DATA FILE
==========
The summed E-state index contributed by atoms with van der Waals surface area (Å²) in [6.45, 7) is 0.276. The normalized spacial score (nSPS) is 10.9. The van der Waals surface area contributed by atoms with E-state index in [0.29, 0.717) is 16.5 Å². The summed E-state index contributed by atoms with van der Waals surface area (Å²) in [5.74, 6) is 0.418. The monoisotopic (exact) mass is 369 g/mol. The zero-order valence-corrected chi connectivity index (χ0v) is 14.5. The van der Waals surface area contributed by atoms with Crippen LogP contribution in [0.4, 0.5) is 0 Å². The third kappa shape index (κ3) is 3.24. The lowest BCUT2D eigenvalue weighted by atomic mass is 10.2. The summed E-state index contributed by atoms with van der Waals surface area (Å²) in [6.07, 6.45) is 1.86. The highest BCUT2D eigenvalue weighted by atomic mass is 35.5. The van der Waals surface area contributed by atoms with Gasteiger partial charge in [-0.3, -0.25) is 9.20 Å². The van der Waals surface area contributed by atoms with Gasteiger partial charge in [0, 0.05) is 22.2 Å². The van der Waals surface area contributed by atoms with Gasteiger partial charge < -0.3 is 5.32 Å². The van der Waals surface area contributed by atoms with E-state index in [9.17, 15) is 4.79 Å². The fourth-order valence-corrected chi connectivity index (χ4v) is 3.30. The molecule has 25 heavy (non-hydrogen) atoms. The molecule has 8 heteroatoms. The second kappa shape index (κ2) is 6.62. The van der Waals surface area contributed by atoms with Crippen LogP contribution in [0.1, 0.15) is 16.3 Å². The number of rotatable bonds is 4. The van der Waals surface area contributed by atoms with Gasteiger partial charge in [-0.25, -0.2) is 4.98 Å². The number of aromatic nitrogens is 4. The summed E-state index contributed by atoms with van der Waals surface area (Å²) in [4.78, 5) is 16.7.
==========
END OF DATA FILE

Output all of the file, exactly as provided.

The summed E-state index contributed by atoms with van der Waals surface area (Å²) in [6.45, 7) is 0.276. The normalized spacial score (nSPS) is 10.9. The van der Waals surface area contributed by atoms with E-state index in [0.29, 0.717) is 16.5 Å². The summed E-state index contributed by atoms with van der Waals surface area (Å²) in [5.74, 6) is 0.418. The monoisotopic (exact) mass is 369 g/mol. The zero-order valence-corrected chi connectivity index (χ0v) is 14.5. The van der Waals surface area contributed by atoms with Crippen LogP contribution in [0.4, 0.5) is 0 Å². The third kappa shape index (κ3) is 3.24. The lowest BCUT2D eigenvalue weighted by atomic mass is 10.2. The summed E-state index contributed by atoms with van der Waals surface area (Å²) in [6.07, 6.45) is 1.86. The highest BCUT2D eigenvalue weighted by atomic mass is 35.5. The van der Waals surface area contributed by atoms with Gasteiger partial charge in [-0.3, -0.25) is 9.20 Å². The van der Waals surface area contributed by atoms with Gasteiger partial charge in [0, 0.05) is 22.2 Å². The van der Waals surface area contributed by atoms with Gasteiger partial charge < -0.3 is 5.32 Å². The van der Waals surface area contributed by atoms with E-state index in [9.17, 15) is 4.79 Å². The fourth-order valence-corrected chi connectivity index (χ4v) is 3.30. The molecule has 25 heavy (non-hydrogen) atoms. The molecule has 8 heteroatoms. The second kappa shape index (κ2) is 6.62. The van der Waals surface area contributed by atoms with Crippen LogP contribution in [0.1, 0.15) is 16.3 Å². The number of rotatable bonds is 4. The van der Waals surface area contributed by atoms with Gasteiger partial charge in [-0.25, -0.2) is 4.98 Å². The number of aromatic nitrogens is 4. The summed E-state index contributed by atoms with van der Waals surface area (Å²) in [4.78, 5) is 16.7.